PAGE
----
Light the Fuse... Sartana Is Coming

Light the Fuse... Sartana Is Coming (Italian: Una nuvola di polvere... un grido di morte... arriva Sartana, lit. "Cloud of dust... cry of death... Sartana is coming", Spanish: Llega Sartana, also known as Gunman in Town and Run, Man, Run... Sartana's in Town) is a 1970 Italian-Spanish Spaghetti Western film directed by Giuliano Carnimeo and starring Gianni Garko as Sartana.[3][4]

Light the Fuse... Sartana Is Coming
Directed byGiuliano Carnimeo
Screenplay by
Story byEduardo Maria Brochero[1]
Music byBruno Nicolai[1]
CinematographyJulio Ortas[1]
Edited byOrenlla Micheli[1]
  • Devon Film
  • Copercines[1]
Distributed byTitanus[1]
Release date
  • December 24, 1970 (1970-12-24)
Running time
99 minutes[2]


After killing a corrupt sheriff and his deputies in the town of Sandy Creek, Sartana voluntarily surrenders himself to Everglades Penitentiary under the guise of a convict with the purpose of meeting a man called Granville who is imprisoned there. Creating diversions well enough after breaking free, Sartana helps Granville escape from the prison and learns of the deal that got him in custody of the law in the first place. Granville claims to have been double-crossed by his casino business partner, Horace Johnson, in a deal with an outlaw named Monk and Joe, the younger brother of corrupt sheriff Manassas Jim. The deal was for Monk to obtain two million dollars in counterfeit money from Joe in exchange for half a million dollars in gold, and Johnson's role, as a banker, was to legalize the transaction, except that he killed both Monk's representative and Joe and framed Granville for it. However, Johnson was found dead in the casino while the counterfeit money and the bag of gold disappeared, thus leaving Granville as the prime suspect who was captured and imprisoned by Manassas Jim.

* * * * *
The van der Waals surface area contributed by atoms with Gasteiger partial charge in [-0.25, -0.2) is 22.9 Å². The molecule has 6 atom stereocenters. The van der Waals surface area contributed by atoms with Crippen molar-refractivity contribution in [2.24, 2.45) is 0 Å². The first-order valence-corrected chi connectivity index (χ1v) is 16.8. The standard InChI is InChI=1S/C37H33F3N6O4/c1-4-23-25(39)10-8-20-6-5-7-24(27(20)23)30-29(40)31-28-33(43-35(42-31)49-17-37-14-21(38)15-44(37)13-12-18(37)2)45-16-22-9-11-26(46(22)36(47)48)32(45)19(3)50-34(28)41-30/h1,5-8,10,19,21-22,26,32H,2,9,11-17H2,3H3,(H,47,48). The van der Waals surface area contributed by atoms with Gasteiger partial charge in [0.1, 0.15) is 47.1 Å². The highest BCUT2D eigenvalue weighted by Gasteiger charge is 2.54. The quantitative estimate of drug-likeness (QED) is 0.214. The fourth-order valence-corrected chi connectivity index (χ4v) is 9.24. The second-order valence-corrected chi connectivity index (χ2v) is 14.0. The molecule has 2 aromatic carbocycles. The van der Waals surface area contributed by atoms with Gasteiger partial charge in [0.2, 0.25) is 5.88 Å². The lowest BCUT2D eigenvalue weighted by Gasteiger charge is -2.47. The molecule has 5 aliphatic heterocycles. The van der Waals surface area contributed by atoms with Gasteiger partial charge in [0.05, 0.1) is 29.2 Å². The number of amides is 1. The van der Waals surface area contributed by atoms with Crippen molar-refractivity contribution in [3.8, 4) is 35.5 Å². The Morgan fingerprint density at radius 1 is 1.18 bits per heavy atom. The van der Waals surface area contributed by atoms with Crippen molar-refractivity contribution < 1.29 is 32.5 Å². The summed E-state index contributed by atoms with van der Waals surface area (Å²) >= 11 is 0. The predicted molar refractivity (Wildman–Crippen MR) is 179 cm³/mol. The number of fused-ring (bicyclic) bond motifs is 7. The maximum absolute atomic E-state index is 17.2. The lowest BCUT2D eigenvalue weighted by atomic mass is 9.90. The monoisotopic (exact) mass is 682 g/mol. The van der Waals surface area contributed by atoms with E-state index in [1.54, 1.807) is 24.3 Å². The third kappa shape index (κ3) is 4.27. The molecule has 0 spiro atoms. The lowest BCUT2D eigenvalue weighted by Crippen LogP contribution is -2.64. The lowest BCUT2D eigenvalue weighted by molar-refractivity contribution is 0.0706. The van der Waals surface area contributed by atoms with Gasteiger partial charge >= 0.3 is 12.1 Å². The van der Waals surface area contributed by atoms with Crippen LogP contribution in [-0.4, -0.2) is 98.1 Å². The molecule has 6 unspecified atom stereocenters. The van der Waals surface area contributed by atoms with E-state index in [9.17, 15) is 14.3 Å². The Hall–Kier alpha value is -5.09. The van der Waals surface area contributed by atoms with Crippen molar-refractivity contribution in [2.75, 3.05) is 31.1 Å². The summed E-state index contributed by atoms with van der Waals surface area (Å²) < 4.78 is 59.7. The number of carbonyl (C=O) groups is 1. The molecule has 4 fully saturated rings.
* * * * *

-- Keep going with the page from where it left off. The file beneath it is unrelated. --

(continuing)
Granville claims he doesn't know where the loot is hidden, but knows it is somewhere in the town of Mansfield. He asks Sartana to help him locate the gold, with the intention of splitting it with him, to which the latter seemingly agrees. Sartana goes to Mansfield alone, only to learn that there are more people after the gold with several different versions of how the murders in the casino took place. Manassas Jim's story is identical to that of Granville's, while Monk insists he witnessed only two lying corpses in the gambling house and insinuates that the sheriff found and killed Johnson, and placed his body nearby the other two. Along the way, Sartana also meets Belle, the supposed widow of Johnson, who tells him her late husband used her money in dirty deals, claiming ownership of the legitimate currency in return. Sartana informs each of them individually that he plans to split the gold with them, without the others knowing about it, and sends them to Sonora where Granville is hiding, with the purpose of manipulating them against one another. His plan succeeds and Granville makes it out alive during the shootout.